From Alzner to Wideman, we're taking a look at and grading (please read the criteria below) the 2010-11 season for every player who laced 'em up for the Caps for a significant number of games during the campaign, with an eye towards 2011-12. Next up, Scott Hannan.
#23 / Defenseman / Washington Capitals
Jan 23, 1979
$4,500,000 in 2010-11; UFA this summer
|Regular Season (COL)||23||0||6||6||1||6||0||0
|Regular Season (WSH)||55||1||4||5||3||28||0||0
|Regular Season (TOT)||78||1||10||11||4||34||0||0
Key Stat: Hannan went 16 straight games without being on the ice for a 4-on-5 goal against in mid-winter, a streak curiously broken by the Tampa Bay Lightning.
Interesting Stat: Tied for the second-most blocked shots on the team (20) in the post-season.
The Good: Adrian Dater, long-time Avalanche beat writer for the Denver Post, wrote of Hannan's three-season tenure in Colorado, on the day of the late November 2010 trade that sent Hannan to D.C. for forward Tomas Fleischmann: "He was uber-durable, never whined about anything and always seemed to give a good effort out there."
And durable he was. You might even say that he was virtually the last defenseman left standing by the end of the second round of the playoffs. He certainly carried the load following multiple blue line injuries, second in even-strength ice time only to John Carlson and, by far, logging the most PK minutes in the second season.
Brought into the fold by General Manager George McPhee to "complete [the Caps'] defense," Hannan spent the most time on the penalty kill amongst all Caps defenders in 2010-11 (including 23 GP as a member of the Avs), while the team vaulted into the second-best PK% in the circuit (after a 25th-best showing in 2009-10). While his full-season GAON/60 at 4-on-5 suggests a middle-of-the-road penalty killing effort, 12 of the 20 power play goals against suffered by his team occurred while he was on the kill for Colorado. Taking only his performance as a Capital in 2010-11 into account, he finished at nearly the best amongst Caps blueliners in that key statistic.
Hannan was solid at even strength during the regular season in a Caps' sweater as well, assembling two separate streaks of more than 10 contests in which he avoided a minus rating. And while suffering a minus-9 during the Caps' eight-game skid in December, which coincided with his arrival in D.C., Hannan finished the rest of the season with a plus-11 rating.
McPhee also coveted Hannan for his leadership qualities, and the veteran of over 800 regular season games and, now, 82 playoff games appeared to provide an even keel to a team that had been described as mentally "fragile":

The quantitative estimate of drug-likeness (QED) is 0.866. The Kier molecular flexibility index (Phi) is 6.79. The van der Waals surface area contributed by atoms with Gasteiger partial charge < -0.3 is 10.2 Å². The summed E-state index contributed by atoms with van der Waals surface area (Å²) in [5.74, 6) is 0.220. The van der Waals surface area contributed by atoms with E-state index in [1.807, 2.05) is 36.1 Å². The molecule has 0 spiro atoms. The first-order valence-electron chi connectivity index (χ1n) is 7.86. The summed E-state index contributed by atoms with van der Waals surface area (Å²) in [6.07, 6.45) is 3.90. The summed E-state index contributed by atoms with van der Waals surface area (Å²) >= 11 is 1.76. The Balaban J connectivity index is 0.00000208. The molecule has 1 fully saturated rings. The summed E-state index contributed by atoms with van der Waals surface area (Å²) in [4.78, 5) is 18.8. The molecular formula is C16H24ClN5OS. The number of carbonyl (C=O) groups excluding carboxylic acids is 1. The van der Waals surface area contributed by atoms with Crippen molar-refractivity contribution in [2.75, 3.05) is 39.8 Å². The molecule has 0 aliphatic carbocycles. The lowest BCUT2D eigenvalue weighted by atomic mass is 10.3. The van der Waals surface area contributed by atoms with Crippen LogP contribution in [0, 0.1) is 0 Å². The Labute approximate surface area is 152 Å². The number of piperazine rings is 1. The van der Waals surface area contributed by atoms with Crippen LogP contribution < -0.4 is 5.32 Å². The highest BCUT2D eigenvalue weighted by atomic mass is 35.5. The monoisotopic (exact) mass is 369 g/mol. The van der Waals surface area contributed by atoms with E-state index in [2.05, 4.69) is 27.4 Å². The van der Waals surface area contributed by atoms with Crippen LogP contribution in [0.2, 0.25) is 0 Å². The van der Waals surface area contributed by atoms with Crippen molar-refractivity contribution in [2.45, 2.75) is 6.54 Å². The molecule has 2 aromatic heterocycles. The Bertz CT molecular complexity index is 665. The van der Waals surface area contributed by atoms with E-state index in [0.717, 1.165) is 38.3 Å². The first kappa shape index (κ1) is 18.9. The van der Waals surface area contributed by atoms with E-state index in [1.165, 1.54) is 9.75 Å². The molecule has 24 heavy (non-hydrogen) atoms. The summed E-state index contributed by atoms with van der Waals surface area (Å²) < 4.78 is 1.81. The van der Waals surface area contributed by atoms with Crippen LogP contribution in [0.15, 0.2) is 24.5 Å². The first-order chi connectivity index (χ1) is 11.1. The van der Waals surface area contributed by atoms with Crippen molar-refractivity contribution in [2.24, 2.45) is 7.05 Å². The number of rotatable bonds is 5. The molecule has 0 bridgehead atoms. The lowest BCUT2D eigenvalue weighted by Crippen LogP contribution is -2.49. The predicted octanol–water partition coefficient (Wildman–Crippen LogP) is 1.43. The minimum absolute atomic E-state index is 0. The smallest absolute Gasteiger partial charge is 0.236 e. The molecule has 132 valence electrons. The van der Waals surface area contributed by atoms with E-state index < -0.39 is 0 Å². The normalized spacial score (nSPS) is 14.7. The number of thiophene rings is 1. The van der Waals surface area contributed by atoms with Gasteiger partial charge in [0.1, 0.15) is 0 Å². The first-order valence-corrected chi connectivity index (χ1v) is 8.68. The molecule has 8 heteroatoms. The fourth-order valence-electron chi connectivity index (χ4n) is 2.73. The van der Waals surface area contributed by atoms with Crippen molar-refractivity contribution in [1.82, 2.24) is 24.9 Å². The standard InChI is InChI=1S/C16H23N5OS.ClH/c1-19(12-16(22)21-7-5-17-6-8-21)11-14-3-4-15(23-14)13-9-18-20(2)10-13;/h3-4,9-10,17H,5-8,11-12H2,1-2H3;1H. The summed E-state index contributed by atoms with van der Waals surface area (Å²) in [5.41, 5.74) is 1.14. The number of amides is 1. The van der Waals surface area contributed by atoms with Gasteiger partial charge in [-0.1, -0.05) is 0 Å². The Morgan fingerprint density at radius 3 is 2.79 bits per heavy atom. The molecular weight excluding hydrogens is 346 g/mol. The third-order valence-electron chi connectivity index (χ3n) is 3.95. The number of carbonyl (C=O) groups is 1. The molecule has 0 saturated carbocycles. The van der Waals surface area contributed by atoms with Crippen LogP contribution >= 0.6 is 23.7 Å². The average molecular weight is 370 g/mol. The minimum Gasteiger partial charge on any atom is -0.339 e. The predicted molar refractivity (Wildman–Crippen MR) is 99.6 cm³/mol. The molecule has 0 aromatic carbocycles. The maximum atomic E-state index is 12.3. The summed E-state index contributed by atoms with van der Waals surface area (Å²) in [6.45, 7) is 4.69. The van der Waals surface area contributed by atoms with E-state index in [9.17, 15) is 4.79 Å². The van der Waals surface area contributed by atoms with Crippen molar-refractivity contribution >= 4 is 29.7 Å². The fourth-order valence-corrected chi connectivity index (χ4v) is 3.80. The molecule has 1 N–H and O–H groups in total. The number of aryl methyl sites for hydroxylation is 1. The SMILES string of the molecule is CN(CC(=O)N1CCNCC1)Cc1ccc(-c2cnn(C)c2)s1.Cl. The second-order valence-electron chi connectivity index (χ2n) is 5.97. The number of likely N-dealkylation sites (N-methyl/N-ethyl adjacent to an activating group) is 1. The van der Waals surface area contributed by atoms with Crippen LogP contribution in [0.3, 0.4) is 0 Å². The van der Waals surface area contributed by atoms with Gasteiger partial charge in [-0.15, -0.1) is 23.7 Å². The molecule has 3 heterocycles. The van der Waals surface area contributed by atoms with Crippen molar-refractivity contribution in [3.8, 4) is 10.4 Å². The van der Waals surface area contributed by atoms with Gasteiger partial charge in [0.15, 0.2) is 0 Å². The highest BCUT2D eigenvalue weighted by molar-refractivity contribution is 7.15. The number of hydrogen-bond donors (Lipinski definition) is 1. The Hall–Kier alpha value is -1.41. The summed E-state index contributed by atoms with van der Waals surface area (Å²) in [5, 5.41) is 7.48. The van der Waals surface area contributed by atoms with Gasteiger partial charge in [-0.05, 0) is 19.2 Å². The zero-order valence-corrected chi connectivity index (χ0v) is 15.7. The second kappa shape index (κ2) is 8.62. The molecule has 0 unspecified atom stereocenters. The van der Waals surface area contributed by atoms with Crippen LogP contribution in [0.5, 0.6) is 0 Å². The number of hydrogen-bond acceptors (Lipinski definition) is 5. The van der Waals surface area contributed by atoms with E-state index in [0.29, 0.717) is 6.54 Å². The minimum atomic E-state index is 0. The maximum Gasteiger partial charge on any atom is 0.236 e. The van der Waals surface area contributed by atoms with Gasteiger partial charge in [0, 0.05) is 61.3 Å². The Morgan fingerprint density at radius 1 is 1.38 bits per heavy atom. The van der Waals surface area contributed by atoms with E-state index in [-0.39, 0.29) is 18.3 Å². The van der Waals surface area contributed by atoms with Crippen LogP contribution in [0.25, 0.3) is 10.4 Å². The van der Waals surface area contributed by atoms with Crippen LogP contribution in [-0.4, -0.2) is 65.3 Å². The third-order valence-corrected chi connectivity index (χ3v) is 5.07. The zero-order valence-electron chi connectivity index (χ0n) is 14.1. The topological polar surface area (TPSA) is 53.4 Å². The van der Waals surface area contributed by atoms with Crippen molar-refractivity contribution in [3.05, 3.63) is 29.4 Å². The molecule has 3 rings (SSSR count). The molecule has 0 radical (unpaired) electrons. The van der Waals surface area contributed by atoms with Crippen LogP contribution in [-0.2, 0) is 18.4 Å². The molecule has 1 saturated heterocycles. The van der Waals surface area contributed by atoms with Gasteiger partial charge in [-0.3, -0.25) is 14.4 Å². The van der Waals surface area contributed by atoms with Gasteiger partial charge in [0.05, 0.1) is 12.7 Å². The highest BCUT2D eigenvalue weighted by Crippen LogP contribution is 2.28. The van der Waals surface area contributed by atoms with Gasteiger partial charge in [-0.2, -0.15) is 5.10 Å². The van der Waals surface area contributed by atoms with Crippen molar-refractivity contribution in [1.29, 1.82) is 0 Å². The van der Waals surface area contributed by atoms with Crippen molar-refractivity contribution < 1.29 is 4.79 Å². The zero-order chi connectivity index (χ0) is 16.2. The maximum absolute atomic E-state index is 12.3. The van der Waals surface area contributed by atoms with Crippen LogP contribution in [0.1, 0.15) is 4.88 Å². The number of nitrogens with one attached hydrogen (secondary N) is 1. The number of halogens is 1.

You can have good games, you can have bad games, but you want to try to stay on an even track. That's what it is in the playoffs, you're going to go through things in a seven-game series that can get you down and you can't let it get you down or away from the plan. Running into a hot goalie can't be something that gets you down, you have to work hard and do the things that it takes to score on goalies like that. That comes down to doing the little things right, day in and day out. That's what wins championships.
Unfortunately, the steadying presence of #23 did not forestall the swift collapse, featuring many little things not done right, tumbling along the rapids of "river hockey" toward a second-round sweep.
The Bad: In the playoffs, Hannan -- along with Jeff Schultz -- seemed overextended in ice time and, on occasion, overmatched by the speed and shiftiness of Tampa's forwards. He was beaten to the net at least three times for pivotal Lightning goals in that second-round series, during the late stages of the second period or third period of games in which he skated more than 20 minutes (and once by Brandon Dubinsky for a Rangers' GWG in the final two minutes of Game 3 that got the opponents temporarily back in the first-round series).
Though never known for his offensive presence, Hannan took fewer shots per game than any Caps' defender not named . In a season where even John Erskine took 0.8 S/G and potted four pucks, that's abysmal. Especially for a defenseman earning his sizable paycheck.
The Vote: Rate Hannan below on a scale of 1-10 (10 being the best) based on his performance relative to his potential and your expectations for the season - if he had the best year you could have imagined him having, give him a 10; if he more or less played as you expected he would, give him a 5 or a 6; if he had the worst year you could have imagined him having, give him a 1.
The Discussion: Do the Caps need another no-frills stay-at-homer in Hannan, and at what price? How much of the team's PK consistency can be attributed to #23? Could Hannan and Green make an effective pair in 2011-12?